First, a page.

A recent survey points to increased interest in comparative effectiveness research. Experts say radiology should be prepared to demonstrate the value of imaging with CER data.

The rising cost for health care represents a massive challenge for public and private payors, and both have looked for transparent opportunities to constrain costs without compromising on quality. In addition, concerns that health care decision-makers do not have the information needed to make the best decisions about how to diagnose or treat medical conditions have led to the emergence of comparative effectiveness research (CER). As described by the Institute of Medicine in a 2009 Consensus Report, the purpose of CER is to assist consumers, clinicians, purchasers, and policy makers to make informed decisions that will improve health care at both the individual and population levels.1

In an effort to provide information about the best available evidence to help patients and their health care providers make more informed decisions, the Patient-Centered Outcomes Research Institute (PCORI) was established by Congress through the 2010 Patient Protection and Affordable Care Act.2 However, it is by law an independent, nonprofit organization. The goal of PCORI is to produce information patients and their health care providers can trust. The results of PCORI’s research are to be provided to patients and clinicians in ways that are responsive to their needs and interests and easy to understand. PCORI is an information resource, not a care provider, and will ensure that its research is not construed as mandates for practice guidelines or coverage recommendations.

In general terms, efforts to assess the effectiveness of different treatment options can be pursued in a variety of ways. The methods range from synthesizing existing research—a process known as a systematic review—to funding new head-to-head clinical trials. The level of evidence needed and the level of sophistication to support that evidence as well as the balance between pros and cons of each method evidently dictate how data are generated. In an ideal world where time and money were not an issue, head-to-head clinical trials done in different settings (academia vs community) would be preferred as they most often provide the highest level of evidence. But in today’s cost-containment environment, creative ways have to be employed to minimize barriers.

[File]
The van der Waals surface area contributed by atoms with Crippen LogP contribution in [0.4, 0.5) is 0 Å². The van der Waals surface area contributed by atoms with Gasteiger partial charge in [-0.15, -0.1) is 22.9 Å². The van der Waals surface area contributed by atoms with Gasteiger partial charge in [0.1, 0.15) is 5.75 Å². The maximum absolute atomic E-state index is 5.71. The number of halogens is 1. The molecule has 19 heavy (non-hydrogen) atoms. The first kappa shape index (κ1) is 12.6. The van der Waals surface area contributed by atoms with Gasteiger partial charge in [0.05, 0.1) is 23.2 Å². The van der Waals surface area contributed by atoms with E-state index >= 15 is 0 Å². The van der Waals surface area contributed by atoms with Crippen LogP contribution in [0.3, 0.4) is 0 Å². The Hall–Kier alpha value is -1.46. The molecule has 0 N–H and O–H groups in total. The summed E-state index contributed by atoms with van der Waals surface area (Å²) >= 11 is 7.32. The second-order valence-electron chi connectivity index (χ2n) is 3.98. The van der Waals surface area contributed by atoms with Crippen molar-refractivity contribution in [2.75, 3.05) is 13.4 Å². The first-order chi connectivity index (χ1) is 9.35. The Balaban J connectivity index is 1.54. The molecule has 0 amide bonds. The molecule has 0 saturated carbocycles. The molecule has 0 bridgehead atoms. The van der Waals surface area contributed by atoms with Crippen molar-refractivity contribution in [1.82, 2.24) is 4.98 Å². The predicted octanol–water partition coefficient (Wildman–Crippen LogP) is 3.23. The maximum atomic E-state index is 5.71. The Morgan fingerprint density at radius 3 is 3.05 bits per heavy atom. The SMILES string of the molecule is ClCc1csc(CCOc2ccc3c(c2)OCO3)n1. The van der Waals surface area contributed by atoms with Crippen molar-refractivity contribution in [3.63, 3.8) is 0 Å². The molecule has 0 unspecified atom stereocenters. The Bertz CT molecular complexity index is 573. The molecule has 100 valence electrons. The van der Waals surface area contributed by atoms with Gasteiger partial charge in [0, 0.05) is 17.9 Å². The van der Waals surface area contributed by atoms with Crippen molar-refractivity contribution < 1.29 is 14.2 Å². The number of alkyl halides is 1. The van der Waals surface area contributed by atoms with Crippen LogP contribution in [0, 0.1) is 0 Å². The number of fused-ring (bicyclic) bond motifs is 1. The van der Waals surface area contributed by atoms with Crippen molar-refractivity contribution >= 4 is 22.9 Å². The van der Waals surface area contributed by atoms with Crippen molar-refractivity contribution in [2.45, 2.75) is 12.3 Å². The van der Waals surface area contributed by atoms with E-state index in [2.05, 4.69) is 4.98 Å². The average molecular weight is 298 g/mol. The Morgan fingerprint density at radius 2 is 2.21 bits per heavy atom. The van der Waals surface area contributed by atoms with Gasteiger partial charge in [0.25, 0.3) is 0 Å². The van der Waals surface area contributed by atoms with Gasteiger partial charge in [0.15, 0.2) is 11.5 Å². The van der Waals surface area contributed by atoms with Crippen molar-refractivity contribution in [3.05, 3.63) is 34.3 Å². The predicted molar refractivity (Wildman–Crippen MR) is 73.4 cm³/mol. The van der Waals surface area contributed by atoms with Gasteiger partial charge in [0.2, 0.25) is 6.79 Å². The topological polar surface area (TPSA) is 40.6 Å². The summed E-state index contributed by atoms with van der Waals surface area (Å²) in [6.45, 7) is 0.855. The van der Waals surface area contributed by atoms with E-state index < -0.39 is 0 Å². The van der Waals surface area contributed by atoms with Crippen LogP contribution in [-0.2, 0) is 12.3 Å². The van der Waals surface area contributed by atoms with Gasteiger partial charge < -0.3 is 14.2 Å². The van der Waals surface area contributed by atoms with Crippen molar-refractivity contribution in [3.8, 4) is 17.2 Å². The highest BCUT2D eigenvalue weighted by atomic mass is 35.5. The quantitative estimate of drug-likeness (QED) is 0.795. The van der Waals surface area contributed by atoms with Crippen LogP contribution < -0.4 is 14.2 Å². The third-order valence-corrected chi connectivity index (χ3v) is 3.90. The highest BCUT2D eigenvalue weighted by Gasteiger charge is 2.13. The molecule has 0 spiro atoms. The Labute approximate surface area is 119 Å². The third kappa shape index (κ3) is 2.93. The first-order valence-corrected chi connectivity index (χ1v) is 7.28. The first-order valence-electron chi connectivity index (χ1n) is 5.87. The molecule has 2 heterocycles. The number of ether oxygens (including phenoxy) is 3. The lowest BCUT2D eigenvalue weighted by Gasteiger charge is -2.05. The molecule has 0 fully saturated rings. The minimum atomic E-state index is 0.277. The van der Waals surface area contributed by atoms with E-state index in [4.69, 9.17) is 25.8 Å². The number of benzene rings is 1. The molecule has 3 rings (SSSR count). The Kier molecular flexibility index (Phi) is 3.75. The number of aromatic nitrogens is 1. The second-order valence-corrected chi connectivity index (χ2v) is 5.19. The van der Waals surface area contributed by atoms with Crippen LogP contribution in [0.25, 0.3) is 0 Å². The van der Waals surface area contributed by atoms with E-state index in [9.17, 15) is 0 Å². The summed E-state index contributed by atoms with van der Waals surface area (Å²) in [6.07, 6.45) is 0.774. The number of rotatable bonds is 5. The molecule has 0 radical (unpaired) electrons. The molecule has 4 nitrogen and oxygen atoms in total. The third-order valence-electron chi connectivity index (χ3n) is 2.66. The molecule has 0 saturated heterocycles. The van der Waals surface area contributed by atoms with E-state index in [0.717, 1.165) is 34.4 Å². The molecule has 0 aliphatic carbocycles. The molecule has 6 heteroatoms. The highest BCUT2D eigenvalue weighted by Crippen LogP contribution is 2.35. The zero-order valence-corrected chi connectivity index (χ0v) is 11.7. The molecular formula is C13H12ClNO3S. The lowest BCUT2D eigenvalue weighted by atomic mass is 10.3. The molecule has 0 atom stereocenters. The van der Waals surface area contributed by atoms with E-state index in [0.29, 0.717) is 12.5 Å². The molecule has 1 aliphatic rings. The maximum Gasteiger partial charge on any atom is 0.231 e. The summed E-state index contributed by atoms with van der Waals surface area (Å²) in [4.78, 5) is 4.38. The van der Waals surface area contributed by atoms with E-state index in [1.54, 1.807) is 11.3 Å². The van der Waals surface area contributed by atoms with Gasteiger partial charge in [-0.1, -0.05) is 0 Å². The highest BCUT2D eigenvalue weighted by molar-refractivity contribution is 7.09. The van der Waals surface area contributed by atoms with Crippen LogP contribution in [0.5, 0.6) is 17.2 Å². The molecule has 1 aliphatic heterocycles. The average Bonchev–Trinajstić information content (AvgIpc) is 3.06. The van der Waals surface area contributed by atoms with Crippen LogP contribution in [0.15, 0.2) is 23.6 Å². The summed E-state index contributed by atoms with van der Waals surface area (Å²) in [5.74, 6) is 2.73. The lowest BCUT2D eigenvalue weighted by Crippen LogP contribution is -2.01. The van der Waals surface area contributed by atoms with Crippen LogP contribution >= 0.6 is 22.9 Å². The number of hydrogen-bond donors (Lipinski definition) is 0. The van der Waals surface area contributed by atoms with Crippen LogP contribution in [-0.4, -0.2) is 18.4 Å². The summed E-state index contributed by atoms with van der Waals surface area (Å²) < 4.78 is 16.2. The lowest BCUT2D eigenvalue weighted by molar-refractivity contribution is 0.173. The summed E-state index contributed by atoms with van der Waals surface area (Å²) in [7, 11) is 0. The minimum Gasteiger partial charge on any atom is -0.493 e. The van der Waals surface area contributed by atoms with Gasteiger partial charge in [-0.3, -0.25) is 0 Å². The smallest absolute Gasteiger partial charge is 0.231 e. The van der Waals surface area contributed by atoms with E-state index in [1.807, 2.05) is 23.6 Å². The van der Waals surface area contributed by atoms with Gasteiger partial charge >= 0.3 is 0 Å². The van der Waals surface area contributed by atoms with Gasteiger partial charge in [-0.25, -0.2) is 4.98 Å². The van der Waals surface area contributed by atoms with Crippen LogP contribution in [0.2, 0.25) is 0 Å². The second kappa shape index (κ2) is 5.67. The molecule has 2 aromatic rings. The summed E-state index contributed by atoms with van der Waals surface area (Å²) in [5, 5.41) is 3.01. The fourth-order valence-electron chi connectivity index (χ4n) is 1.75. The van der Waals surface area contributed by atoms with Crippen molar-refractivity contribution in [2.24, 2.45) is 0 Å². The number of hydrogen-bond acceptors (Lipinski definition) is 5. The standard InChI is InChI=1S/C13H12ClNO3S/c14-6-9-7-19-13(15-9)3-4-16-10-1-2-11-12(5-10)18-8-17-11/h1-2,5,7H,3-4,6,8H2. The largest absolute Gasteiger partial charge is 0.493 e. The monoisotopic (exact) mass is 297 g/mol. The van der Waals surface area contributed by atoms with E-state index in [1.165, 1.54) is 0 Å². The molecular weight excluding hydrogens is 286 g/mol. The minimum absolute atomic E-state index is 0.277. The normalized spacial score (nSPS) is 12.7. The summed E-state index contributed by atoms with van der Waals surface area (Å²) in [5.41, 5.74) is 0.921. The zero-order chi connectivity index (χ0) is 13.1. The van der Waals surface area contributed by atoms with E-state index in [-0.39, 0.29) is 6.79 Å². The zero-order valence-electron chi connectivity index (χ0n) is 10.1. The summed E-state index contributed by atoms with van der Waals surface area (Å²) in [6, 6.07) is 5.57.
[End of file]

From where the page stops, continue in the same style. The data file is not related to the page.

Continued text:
As diagnostic imaging represents a notable and often targeted portion of health care costs, more scrutiny has been placed on CER and how it could specifically be applied to radiology. In an article published in Radiology in 2009, Pandharipande and Gazelle3 highlighted the need to develop a strong CER infrastructure for radiology. Unique challenges and barriers to applying CER to radiology include rapidly changing technology, complex care processes, and the difficulty of demonstrating the true impact of a diagnostic exam on patient outcomes.4

Unlike pharmaceutical intervention, which is therapeutic in nature, there is often a gap between diagnostic imaging and outcomes. Even though several studies have shown a link between them (eg, association between imaging services during an admission and lower mortality and shorter length of stay for patients receiving imaging earlier in their admissions), the direct linkage to patient outcomes for imaging remains a challenge. Diagnostic tests have immediate outcomes: they will influence the treatment course when done in a timely manner and appropriately but will not in general directly affect patients’ health outcomes. Imaging’s rapidly evolving technology adds to the difficulty of applying CER to radiology as technologies studied in large trials could become obsolete by the time the results were available. Finally, imaging is sometimes just one step in a complex process and one component of a multitude of actions, from the physician ordering the test to the radiologist interpreting the image. One can easily imagine the challenges of demonstrating the specific benefits of a test and discriminate them from the other steps of a multistep process and other variables (such as timing and setting) that can have an impact on outcomes.

Despite these challenges, results from a survey aimed at observing physicians’ perceptions in regard to comparative effectiveness research show an increased support between 2009 and 2011.